August 4, 2016


Classics REVIEW: Touch of Evil

“Touch of Evil” is worth the viewing if for no other reason than the opening sequence. It begins with a long one-shot scene that serves to fill the audience with dramatic tension as the camera travels along a street.

Orson Welles shows why he is known as one of the greatest directors to ever film. His varying of camera angles and use of bizarre close-ups help to create mood and dread. Though as with the sign of those times, some of the moments can be a little hokey or overacted with exaggerated expressions. But that’s to be expected.

The story is set on the Mexican-American border where a murder forces both sides to work together. It plays as more than a murder mystery with the issue of morality injected into the story where corruptness comes at the main character from different places.

Charlton Heston stars as Mike Vargas, a Mexican lawman. I admit, it’s a bit odd seeing him play a Mexican and I’m not a fan of whitewashing, but I can give this 1958 movie a pass. Though I had to keep reminding myself who he was playing, particularly during the scenes where he interacted with Mexicans. He’s a newly married man, who is asked to solve this crime. Though he’d rather spend time with his wife.

Orson Wells plays the American Police Captain, Hank Quinlan—a hardened man who may have been idealistic at one time; but there is no sign of that man in this film. However, there is a slight crack that shows he may have cared for someone once. He’s a recovering alcoholic who believes in doing whatever is necessary to get his man. And as the choices he has to make get difficult, he finds himself one step closer to the bottle.

The plot of “Touch of Evil” weaves in various characters and their motivations that, on the onset, don’t seem to connect until midway through the movie when both Quinlan and Vargas question a suspect.

There are seedy elements that come into play that try to influence the outcome of the investigation.

This Film Noir carries the mystery till the end, folding in some twists that alter the path of where you think the story is going to go. There are some very tense moments throughout, especially with Janet Leigh’s character, who plays Susan Vargas—the wife of Charlton Heston’s character.

Criminals use Susan as a tool to get to Mike Vargas. And this is where I think some elements veered off into…

The land of implausibility…

These moments are brief. But what makes them stand out is that they are essential to the plot or at least how Mike Vargas is affected.

Susan Vargas’ character is sort of stalked or harassed by a subplot. And there are moments that make me shake my head and ask:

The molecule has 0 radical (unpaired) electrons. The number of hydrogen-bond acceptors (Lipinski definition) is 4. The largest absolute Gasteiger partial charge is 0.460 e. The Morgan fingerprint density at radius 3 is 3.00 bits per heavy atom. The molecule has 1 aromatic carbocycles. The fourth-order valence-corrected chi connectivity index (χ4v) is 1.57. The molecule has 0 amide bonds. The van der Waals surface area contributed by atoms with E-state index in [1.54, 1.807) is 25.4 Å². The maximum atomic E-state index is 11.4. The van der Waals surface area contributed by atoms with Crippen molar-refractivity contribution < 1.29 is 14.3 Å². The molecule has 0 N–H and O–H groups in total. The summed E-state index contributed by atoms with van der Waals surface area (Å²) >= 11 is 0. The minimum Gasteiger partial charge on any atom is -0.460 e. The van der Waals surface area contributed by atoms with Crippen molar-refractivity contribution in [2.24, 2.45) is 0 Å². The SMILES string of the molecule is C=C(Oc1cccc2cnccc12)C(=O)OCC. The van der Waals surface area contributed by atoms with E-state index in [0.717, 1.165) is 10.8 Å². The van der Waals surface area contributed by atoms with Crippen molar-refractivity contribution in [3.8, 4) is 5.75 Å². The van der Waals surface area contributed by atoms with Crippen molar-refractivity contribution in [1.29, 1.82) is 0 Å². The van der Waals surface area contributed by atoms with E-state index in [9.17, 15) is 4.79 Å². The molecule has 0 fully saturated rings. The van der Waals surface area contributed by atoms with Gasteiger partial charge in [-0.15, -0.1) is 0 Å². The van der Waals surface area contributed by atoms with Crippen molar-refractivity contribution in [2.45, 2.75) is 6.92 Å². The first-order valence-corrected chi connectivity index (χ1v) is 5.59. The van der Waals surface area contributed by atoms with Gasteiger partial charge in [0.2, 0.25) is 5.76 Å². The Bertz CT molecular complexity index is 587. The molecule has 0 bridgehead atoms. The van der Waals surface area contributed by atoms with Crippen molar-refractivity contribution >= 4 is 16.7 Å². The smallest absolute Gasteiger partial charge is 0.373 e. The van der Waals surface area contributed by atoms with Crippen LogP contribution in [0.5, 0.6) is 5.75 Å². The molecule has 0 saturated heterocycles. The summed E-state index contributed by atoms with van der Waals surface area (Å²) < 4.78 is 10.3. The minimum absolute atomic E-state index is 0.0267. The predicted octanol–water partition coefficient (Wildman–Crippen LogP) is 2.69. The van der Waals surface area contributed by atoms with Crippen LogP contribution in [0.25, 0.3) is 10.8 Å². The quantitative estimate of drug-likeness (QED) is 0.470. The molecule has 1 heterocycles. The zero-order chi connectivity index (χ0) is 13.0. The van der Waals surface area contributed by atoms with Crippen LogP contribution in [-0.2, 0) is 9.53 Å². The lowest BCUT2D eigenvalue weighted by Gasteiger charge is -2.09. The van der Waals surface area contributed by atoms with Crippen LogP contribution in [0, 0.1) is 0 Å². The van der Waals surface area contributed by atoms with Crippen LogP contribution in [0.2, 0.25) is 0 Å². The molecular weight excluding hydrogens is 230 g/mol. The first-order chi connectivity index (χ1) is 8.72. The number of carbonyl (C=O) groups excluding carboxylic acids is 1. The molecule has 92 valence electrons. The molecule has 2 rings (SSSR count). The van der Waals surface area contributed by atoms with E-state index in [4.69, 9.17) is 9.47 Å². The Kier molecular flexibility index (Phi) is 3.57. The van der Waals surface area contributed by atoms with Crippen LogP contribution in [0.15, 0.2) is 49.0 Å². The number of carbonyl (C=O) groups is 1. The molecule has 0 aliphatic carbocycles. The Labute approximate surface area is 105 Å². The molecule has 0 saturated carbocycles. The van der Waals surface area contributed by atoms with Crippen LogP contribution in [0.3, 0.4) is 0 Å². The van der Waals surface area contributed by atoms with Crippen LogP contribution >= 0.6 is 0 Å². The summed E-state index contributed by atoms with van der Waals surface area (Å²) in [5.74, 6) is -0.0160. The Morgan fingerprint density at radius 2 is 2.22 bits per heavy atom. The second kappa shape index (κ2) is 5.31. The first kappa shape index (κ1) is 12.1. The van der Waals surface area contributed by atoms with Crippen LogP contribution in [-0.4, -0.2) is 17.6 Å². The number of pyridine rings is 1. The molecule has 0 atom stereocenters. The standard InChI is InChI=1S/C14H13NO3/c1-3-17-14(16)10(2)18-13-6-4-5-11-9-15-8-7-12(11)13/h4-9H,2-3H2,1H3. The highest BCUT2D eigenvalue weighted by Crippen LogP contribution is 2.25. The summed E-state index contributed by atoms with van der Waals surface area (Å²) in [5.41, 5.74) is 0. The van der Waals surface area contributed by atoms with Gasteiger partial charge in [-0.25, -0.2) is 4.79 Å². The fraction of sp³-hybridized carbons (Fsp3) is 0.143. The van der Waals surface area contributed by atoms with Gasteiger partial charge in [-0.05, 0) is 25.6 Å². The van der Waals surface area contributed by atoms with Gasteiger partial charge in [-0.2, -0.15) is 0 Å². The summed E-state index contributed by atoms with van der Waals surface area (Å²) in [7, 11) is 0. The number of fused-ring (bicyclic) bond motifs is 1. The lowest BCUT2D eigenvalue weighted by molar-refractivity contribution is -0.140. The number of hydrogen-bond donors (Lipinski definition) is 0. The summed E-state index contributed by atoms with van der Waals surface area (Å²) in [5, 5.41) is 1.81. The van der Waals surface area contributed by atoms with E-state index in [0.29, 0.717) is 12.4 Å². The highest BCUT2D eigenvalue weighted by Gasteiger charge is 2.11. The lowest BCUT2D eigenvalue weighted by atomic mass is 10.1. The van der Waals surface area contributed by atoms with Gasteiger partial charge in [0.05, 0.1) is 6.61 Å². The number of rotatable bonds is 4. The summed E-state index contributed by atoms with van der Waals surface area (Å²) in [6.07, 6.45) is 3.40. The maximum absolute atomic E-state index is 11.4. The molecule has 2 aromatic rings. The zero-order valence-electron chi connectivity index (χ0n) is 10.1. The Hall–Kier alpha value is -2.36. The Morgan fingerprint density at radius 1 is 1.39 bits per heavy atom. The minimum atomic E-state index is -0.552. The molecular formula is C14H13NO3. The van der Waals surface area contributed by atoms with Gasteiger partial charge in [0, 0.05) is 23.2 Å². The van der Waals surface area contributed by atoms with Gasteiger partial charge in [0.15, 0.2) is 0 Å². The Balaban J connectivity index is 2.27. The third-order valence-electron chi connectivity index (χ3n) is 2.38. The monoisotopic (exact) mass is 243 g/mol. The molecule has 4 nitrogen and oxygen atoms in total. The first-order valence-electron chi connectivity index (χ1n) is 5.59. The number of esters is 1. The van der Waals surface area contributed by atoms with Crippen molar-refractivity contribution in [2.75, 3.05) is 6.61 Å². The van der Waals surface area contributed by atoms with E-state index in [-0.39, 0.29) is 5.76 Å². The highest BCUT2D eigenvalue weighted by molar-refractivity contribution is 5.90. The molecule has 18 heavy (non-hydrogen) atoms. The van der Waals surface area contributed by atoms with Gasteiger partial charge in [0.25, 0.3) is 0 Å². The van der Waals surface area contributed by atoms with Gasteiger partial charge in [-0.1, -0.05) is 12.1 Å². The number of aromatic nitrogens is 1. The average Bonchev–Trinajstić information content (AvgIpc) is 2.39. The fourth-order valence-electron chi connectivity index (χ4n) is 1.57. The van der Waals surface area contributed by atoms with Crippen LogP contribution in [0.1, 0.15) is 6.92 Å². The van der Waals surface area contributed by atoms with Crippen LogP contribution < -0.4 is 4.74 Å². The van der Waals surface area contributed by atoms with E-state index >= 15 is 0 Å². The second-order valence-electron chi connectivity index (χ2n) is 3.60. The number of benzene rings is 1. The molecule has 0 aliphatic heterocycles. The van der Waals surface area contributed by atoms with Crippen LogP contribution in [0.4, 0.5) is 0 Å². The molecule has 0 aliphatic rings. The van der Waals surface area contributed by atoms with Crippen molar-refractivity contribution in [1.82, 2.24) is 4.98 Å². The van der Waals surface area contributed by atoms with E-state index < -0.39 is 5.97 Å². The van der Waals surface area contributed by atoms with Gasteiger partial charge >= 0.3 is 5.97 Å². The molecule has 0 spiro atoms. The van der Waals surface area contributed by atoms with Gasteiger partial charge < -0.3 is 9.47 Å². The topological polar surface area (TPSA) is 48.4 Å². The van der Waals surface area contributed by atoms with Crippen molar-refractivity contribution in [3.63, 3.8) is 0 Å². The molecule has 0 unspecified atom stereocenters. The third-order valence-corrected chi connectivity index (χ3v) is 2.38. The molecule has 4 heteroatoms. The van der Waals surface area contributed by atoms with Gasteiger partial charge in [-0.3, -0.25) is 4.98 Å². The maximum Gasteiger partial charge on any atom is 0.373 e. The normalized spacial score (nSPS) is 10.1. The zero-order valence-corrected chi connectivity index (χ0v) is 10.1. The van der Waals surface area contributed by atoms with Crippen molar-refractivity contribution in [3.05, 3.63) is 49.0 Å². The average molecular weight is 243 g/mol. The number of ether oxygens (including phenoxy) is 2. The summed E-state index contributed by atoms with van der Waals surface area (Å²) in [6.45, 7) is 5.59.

• Why would she go off with them all alone?
  • Why would her husband leave her in some isolated place?
  • Why is this place kept by someone who doesn’t seem to know what the heck is going on?
  • Also, when Mike Vargas goes to the hotel, he seems more upset about a missing gun than a missing… well… 

All in all, if you’re looking for a Film Noir, “Touch of Evil” offers both the tension and multi-layered story that has you wondering what will happen next. It’s unpredictable and very well acted.

Ending Questions

This movie leaves two questions:

1) Did they catch the killer? It would seem the answer is YES. It was mentioned that he confessed. Though I do wonder because Quinlan wanted the suspect to be pressed hard, to be broken because the suspect wouldn’t confess (at first). Just how hard was he pressed?

Considering this is a Film Noir, I think it fits better for the answer to be YES because it makes it all the more tragic at the end. They had the right guy all along, and so all that occurred after the scene with the explosives in the box didn’t need to happen.

That’s how I like my Film Noirs!

2) Was she raped? My guess is NO. But I think she was supposed to be assaulted in the original script. There were supposedly re-shoots. Add that to the fact that one of the characters wanted to “watch”. Surely she wasn’t there to “watch” nothing.

I think the studio changed its mind and so we have the conversation between characters that say she was just drugged to make her believe something bad happened. I think this was added later when the studio had changes made. I also think she was originally going to be drugged with something other than sodium pentothal.

Times were different back then. The fact they they had a lesbian was probably a bit much for them, let alone all the other things.

 Score: 9/10


About Lisa

Passionate about movies and writing. Hopes to someday be a published writer. So when she's not staring at the tube, she's spilling her imagination onto a blank page.

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